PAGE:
Protecting data is not just a technical issue anymore. International politics and commerce are also being impacted immensely. The Europe Union passed comprehensive data protection laws called the General Data Protection Regulation (GDPR) in 2018. Revelations that user data was not protected, but exploited without consent, led to the CEOs of major Silicon Valley companies being summoned to testify in front of the U.S. Congress. As a result, people worldwide are now demanding greater protection for their personal information.
Although protections are becoming stronger, the sophistication and number of cyber threats continues growing. Types of attacks that were new and innovative several years ago can now be purchased from the dark web and deployed without the help of an expert hacker. What got much of the attention in 2018 was the rise in hijacks of IT resources for Bitcoin mining. However, insider attacks, malware, and ransomware have continued to be troublesome and will remain so in 2019. In the meantime, there are important cybersecurity trends that businesses must be aware of.
Delivery of applications will keep trending to a SaaS (software as a service) model. It will be necessary to strengthen security involving cloud-based software. Even though enterprises are improving the security of applications, making user access easier has led to the introduction of hazards when companies are not attaining adequate security levels.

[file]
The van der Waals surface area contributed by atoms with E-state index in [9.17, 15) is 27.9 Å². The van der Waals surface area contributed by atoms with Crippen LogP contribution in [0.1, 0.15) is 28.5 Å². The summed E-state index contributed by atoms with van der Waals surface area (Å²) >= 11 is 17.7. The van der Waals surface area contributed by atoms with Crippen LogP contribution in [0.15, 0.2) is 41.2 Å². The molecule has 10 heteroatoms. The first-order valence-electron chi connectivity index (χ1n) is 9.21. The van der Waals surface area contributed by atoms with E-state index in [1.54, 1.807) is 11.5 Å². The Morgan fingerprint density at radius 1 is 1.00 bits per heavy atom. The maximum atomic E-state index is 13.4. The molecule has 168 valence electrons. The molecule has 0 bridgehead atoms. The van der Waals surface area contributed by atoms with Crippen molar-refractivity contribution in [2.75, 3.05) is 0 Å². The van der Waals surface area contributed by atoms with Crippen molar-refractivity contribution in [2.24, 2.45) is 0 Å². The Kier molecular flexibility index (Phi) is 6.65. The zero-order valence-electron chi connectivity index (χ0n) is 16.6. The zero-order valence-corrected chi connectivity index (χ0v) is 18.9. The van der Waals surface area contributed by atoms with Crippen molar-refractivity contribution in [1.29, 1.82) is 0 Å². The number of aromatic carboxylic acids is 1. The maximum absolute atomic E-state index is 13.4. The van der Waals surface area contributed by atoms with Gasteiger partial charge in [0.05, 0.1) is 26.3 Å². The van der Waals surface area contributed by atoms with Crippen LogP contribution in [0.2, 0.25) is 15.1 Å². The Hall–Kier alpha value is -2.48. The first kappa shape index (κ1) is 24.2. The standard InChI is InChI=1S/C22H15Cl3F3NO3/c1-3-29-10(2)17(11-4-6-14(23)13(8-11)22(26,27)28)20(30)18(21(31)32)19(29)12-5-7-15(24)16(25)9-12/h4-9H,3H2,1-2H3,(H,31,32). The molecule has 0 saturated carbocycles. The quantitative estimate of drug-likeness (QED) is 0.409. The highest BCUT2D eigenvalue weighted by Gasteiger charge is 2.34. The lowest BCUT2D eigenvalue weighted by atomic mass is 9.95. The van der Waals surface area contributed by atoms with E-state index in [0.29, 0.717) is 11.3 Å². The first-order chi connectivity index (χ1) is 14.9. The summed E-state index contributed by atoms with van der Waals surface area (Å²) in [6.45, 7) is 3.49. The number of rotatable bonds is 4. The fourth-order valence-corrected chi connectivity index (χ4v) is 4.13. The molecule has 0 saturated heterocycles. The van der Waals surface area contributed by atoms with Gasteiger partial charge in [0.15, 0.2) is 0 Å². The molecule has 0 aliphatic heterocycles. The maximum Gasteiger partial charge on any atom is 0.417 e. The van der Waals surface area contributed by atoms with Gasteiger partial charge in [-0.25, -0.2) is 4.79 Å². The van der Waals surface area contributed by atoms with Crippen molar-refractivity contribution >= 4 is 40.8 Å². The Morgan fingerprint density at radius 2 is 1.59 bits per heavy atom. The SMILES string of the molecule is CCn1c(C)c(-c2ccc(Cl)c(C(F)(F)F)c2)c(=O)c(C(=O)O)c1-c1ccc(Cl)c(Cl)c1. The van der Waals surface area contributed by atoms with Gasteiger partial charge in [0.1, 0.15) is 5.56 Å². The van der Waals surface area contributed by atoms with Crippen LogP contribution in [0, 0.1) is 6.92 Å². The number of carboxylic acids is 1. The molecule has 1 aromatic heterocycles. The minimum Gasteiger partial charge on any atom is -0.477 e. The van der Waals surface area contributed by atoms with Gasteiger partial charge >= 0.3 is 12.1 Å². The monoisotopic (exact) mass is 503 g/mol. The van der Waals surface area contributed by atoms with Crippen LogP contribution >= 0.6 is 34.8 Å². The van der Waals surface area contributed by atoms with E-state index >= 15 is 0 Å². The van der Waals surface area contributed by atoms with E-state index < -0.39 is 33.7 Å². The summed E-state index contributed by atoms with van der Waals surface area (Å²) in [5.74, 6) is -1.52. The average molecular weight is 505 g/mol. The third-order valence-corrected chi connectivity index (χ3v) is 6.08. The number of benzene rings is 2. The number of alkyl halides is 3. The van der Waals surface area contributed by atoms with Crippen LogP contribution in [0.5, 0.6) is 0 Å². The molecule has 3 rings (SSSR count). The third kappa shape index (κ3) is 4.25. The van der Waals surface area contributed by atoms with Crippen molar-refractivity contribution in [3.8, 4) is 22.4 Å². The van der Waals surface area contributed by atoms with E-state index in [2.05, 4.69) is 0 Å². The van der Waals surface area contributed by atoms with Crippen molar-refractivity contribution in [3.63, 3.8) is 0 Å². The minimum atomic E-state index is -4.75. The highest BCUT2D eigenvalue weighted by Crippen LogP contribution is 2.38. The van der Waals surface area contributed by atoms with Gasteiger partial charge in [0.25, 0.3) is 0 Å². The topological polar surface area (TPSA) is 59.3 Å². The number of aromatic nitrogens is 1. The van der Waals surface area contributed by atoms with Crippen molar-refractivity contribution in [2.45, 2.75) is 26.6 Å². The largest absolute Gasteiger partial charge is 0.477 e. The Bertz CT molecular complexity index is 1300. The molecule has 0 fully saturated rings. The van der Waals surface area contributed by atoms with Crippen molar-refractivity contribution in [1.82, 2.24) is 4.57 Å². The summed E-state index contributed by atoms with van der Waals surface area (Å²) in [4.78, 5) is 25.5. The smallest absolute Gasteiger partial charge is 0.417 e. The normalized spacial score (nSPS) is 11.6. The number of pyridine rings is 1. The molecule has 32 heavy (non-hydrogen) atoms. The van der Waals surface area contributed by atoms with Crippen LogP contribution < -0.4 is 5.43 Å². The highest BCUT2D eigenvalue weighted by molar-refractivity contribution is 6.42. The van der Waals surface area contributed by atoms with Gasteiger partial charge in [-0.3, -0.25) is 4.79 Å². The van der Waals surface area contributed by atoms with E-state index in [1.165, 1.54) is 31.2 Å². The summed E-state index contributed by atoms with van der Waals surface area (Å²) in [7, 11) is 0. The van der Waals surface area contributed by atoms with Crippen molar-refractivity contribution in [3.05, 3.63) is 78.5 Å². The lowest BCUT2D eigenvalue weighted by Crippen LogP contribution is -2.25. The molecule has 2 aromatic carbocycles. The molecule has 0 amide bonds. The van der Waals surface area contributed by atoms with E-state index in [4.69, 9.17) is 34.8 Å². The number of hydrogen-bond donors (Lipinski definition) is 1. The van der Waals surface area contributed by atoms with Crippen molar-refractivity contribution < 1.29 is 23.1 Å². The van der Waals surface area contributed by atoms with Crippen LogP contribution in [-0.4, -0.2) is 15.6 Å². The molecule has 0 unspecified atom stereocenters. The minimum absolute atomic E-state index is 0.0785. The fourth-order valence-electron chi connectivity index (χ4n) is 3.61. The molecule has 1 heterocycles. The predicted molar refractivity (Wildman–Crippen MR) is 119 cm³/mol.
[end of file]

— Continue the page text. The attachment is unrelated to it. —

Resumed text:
The integration of access management and centralized identity solutions like Azure Active Directory with enterprise applications should move forward. Unfortunately, non-IT enterprise software will remain vulnerable to cyber-attacks because of insufficient security.
While most developed countries have laws against cyber-attacks, the Internet is a global network. More governments are recognizing attacks and cyber defense as key elements to their military capability. Commercial organizations need to be conscious that their digital assets must be protected from competitors, especially those operating within countries with weak data protection and security laws. 2019 will see an increase in commercial espionage and intelligence capturing in order to provide competitive advantage.
Part 2 will discuss GDPR Issues, Infrastructure Security, and Security Integration.
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